On 28 June, the Advocate General of the Court of Justice of the European Union gave his opinion on the SNITEM and Philips France case against France. In this case, the Conseil d’Etat in France asked whether a particular software program intended to be used by doctors to support prescribing decisions falls within the definition of medical device as provided by Directive 93/42/EEC (the Medical Devices Directive).
Definition of a medical device
As we have discussed previously in this blog, there is no general exclusion for software in the definition of medical device provided by the Medical Devices Directive. Software may be regulated as a medical device if it has a medical purpose, meaning that it is capable of appreciably restoring, correcting or modifying physiological functions in human beings. The assessment is by no means straightforward for software as, unlike general medical devices, it is not immediately apparent how these parameters apply to programs. The Commission MEDDEV guidance makes a distinction between software specifically intended by the manufacturer to be used for one or more of the medical purposes set out in the definition of a medical device, and software for general purposes that is used in a healthcare setting which will not be considered as a medical device.
Opinion of the Advocate General
The software subject of this case, the Intellispace Critical Care and Anesthesia (ICCA) manufactured by Philips France, is designed to assist anesthesia and intensive care services by providing doctors with information to assist their prescribing decisions. It provides information with regards to possible contraindications, interactions with other medicines and excessive dosing. The ICCA has been CE marked as a medical device.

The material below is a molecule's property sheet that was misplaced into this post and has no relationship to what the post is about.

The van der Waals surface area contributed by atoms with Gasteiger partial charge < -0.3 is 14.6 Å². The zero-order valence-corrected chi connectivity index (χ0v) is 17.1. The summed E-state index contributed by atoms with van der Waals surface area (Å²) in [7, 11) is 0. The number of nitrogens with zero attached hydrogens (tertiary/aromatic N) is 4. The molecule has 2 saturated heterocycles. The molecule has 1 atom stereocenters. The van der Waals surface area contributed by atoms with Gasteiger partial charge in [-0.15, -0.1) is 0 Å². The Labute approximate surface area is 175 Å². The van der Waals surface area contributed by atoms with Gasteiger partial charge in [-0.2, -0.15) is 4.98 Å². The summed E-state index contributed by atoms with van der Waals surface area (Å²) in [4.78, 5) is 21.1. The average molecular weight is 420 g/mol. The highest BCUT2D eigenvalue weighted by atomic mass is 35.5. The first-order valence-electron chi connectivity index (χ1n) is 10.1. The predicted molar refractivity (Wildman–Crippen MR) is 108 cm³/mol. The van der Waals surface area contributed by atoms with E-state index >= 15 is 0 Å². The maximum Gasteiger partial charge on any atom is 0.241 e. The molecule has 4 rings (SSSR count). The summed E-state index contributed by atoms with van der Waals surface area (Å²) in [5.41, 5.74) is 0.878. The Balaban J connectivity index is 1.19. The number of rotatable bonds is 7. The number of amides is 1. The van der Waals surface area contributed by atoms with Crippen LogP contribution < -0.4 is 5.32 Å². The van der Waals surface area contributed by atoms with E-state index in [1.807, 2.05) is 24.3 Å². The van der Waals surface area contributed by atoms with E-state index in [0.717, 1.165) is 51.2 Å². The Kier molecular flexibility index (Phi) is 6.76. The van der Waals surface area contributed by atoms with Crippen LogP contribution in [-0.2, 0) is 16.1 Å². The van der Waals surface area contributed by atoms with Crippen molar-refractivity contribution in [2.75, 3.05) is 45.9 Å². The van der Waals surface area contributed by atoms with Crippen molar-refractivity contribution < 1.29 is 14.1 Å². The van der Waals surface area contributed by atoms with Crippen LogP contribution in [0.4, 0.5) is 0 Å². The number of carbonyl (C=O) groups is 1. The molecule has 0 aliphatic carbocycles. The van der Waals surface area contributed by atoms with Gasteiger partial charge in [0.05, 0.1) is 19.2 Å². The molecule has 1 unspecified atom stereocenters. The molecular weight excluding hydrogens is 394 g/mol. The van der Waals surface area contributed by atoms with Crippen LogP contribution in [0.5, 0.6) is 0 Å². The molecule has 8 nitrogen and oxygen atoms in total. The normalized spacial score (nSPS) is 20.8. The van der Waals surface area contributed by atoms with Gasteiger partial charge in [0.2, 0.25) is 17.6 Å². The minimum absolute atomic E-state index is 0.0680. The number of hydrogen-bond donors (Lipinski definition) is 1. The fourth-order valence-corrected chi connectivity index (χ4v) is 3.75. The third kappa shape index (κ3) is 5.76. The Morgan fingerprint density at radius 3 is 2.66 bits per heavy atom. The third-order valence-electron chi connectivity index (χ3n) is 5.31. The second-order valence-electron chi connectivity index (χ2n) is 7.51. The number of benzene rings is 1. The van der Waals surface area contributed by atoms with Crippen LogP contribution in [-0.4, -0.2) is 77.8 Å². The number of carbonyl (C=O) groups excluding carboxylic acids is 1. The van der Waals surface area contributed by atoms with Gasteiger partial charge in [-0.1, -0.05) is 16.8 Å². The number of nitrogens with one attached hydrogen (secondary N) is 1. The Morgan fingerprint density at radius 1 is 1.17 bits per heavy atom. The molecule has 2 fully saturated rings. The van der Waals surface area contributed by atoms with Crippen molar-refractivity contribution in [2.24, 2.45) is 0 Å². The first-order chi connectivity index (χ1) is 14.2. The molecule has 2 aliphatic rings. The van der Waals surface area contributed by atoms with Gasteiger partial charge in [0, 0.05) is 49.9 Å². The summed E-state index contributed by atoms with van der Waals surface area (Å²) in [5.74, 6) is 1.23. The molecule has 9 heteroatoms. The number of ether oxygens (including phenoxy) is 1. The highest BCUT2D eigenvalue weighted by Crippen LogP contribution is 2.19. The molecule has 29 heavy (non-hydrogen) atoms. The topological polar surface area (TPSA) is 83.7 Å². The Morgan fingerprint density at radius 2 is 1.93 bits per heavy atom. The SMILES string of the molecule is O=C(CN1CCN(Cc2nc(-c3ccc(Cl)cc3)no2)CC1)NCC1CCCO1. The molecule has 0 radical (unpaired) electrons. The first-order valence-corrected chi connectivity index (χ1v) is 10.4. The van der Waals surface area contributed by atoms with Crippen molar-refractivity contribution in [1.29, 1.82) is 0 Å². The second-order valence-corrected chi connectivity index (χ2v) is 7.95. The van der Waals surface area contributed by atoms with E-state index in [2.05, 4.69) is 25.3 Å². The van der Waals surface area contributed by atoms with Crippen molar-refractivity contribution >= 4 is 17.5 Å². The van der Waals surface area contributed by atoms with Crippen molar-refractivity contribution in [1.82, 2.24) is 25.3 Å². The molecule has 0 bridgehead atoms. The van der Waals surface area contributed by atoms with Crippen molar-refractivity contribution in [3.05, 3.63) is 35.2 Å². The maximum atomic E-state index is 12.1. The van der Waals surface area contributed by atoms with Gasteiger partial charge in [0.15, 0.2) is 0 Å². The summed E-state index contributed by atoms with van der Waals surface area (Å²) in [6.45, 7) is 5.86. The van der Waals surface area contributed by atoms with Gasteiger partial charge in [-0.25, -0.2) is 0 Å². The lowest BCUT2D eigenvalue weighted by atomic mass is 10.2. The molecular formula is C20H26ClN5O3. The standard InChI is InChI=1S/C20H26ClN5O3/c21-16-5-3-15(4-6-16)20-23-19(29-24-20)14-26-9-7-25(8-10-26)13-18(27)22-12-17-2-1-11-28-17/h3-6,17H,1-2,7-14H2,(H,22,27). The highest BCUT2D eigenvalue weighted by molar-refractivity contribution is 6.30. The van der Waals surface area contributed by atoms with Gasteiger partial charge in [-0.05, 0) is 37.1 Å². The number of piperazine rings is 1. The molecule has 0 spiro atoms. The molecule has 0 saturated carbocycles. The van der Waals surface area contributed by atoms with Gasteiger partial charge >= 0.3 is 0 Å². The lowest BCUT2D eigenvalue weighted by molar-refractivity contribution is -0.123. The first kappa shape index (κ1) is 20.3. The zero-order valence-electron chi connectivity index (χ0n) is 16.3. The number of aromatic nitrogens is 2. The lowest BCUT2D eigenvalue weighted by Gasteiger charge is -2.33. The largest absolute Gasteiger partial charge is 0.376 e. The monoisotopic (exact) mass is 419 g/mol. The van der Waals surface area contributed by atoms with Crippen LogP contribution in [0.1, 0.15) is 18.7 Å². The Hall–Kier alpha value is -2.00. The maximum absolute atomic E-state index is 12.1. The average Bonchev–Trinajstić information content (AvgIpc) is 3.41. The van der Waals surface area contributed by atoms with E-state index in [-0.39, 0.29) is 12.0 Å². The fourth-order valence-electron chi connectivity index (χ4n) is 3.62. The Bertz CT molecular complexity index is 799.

The dispute in this case arose from the fact that French law requires that software designed to assist medical prescriptions should be certified at national level. Philips France claimed that, by imposing a further requirement in addition to the conformity procedure laid down by the Directive, the French Government had set up a restriction on import of the device, contrary to EU law.
The French Government argued that the ICCA does not satisfy the definition of a medical device under the Directive, as its functions are purely administrative and for storage purposes, and could not, therefore, be marketed in France without such certification from the French authorities.
The Advocate General disagreed with the French Government’s assessment, and found that ICCA should be classified as a medical device. The following 3 factors are key to reach this conclusion: (i) the ICCA is not a program for general purposes that is used in a healthcare setting; it goes beyond simple storage of data and modifies and interprets such data providing certain information that is useful for healthcare professionals to make adequate prescribing decisions; (ii) the fact that the ICCA does not act directly on the interior or the surface of the human body does not prevent its classification as a medical device; as “contributing” to the principal intended action is sufficient, and; (iii) the Commission’s MEDDEV guidance and other guidance issued by national competent authorities are aligned, and classify programs such as ICCA as medical devices.
The European Court will now consider this opinion and deliver a judgment in a few months. This case is the first time that the European Courts have considered software that may be classified as medical devices, and the decision of the Court will likely have an immediate effect on the EU market and how software used in healthcare setting is regulated.
You may find further details on this case in our Advisory.